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Registered with the British Dietetics Association (BDA) and Healthcare Professionals Council (HCPC).

Dietitians are the only qualified healthcare professionals that assess, diagnose and treat dietary and nutritional problems. 

I'm Jacqueline, a Specialist Dietitian and expert in family nutrition. I established Nutritional to provide personalised nutritional advice for parents and young people.

I re-trained as a Dietitian after a career in the Pharmaceutical industry, where I worked in partnership with key opinion leaders in the medical profession to interpret and translate clinical trials. Impartial clinical evidence remains at the heart of my nutritional practice.  

I have a first-class degree in Nutrition and Dietetics from King's College London. In addition to paediatric NHS experience in acute London hospitals, I've worked as a specialist Child and Adolescent Mental Health CAMHS dietitian in a number of settings.  

I also have a degree in Psychology, guiding the development of a supportive relationship with clients to form new long-lasting habits. 

I now balance my time between private clients, clinical work at Priory Hospital, Roehampton and pro bono work with families at risk of food insecurity.

In my spare time, I love walking our dog in the countryside with my husband and three children, listening to podcasts and spending time by the beach.

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Why is good nutrition in children so important?


Good nutrition has many benefits for children including healthy growth, good immunity, stabilising moods and energy levels as well as improving concentration. A healthy diet can also help to prevent chronic diseases in later life, as we are more likely to continue with healthy eating habits if we learn them at a younger age.

For many people, healthy eating habits are hard to establish and there are many reasons for this. From busy lives, to fussy eaters, food allergies and illness, there are challenges from pregnancy through to teens. For parents, this can be stressful and difficult to navigate without proper dietetic guidance. 


Feeding your family has never been more confusing with so many often contradictory messages about healthy eating. The evidence suggests that different diets suit different people and this is because we are all unique; we vary not only physically but also in our lifestyles and food preferences. There is simply no 'one size to fits all' when it comes to healthy eating.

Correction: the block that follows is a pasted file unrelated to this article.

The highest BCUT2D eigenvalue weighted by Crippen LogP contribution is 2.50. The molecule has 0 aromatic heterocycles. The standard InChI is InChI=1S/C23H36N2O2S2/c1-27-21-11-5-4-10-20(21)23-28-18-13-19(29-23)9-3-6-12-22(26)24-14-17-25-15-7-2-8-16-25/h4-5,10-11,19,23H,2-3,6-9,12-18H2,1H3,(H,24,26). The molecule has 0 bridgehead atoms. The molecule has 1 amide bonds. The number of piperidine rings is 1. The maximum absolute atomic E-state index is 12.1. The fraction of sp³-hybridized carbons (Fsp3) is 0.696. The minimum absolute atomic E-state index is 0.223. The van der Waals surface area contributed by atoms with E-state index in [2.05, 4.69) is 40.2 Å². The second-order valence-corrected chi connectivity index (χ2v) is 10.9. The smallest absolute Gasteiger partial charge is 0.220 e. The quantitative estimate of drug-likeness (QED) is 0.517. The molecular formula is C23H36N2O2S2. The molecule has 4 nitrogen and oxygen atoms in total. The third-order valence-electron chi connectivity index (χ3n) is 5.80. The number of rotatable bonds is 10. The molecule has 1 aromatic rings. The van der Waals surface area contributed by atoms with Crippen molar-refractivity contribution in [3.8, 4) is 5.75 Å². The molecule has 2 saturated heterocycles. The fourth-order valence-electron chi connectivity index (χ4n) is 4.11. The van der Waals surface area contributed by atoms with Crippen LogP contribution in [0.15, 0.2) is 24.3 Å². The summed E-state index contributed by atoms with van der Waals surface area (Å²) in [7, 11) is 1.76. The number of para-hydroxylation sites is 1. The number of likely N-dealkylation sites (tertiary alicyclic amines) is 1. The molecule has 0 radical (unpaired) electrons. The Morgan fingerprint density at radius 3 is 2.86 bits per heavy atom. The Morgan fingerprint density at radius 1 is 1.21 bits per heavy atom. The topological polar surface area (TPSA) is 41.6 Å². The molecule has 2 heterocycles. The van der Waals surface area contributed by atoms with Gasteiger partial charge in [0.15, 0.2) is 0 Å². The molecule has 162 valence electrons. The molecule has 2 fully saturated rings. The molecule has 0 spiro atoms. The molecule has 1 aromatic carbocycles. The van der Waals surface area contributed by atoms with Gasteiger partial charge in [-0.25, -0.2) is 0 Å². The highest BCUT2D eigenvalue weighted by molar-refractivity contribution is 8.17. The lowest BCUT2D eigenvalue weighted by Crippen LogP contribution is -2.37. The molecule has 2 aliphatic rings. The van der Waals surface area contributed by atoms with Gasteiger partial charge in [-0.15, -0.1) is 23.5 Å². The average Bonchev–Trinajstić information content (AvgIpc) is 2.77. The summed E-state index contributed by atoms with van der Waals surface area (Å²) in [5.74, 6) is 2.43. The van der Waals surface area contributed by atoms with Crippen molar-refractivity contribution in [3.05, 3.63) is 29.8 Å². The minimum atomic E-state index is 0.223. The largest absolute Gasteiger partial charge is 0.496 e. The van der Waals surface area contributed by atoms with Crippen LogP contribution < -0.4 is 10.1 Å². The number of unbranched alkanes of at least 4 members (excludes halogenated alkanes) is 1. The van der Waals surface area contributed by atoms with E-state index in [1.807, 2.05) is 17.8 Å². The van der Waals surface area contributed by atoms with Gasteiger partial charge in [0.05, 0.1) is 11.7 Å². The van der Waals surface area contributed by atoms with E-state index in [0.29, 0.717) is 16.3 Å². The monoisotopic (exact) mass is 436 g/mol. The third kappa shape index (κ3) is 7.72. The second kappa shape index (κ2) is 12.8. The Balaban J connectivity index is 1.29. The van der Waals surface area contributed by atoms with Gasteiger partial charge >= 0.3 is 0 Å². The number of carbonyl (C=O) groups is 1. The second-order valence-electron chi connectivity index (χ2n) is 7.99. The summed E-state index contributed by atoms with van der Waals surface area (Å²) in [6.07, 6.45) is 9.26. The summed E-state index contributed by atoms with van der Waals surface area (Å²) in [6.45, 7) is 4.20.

Finding reliable advice can be arduous with so much information available to sift through, and unresolved questions over what is the best advice and little guidance on how to adapt this for your own needs and lifestyle. GPs have little nutritional training and are focused on immediate medical issues, making dietetic consultations the best solution for food-related issues.

As a Registered Paediatric Dietitian and expert in family nutrition, I am able to carry out a full assessment and provide a personal nutrition plan based on latest evidence-based nutritional knowledge.  If needed I can provide ongoing support to establish new routines in manageable steps.  If necessary I can co-ordinate care-plans with your GP.

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What is the difference between a Dietitian and a Nutritionist?


As both a Registered Dietitian and Nutritionist, this is a question I am often asked! 


Registered Dietitians are nutritional professionals qualified to assess, diagnose and treat nutrition related problems. The term ‘Dietitian’ or ‘Dietician’ is regulated by law.

Registered Dietitians have a recognised university degree or post graduate qualification in nutritional science and undertake supervised training in both clinical and community settings. All Dietitians must be registered with the Health and Care Professionals Council (HCPC), indicating they are fit to practice and work to the highest standards.  Registered professionals must keep up to date through compulsory Continued Professional Development (CPD). 

Like myself, many dietitians work in the NHS and private healthcare, in hospitals and GP practices, advising patients in need of therapeutic dietary advice.  They may also work in public health and community services promoting better health through nutrition. 


Unlike Dietitians, the title nutritionist is not legally protected and includes graduate nutritionists and those who have completed part-time or distance learning courses. 

Those who complete degree level courses in nutrition that qualify as having an adequate standard according to The Association for Nutrition (AfN) can join their register as Associate Nutritionists (ANutr).

Being both a Registered Dietitian (RD) and an Associate Nutritionist (ANutr) means I am able to:

  • Interpret and translate the complex and rapidly advancing science of nutrition into practical advice. 

  • Draw on on consultation skills and behaviour change techniques to understand your goals and provide ongoing support and care. 

  • Recognise underlying health issues and arrange referral to your GP as appropriate. 

The Difference
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Turning the complexity of nutritional science into easy to follow plans




HCPC registered with relevant NHS experience




Working with young people & parents to provide nutritional solutions

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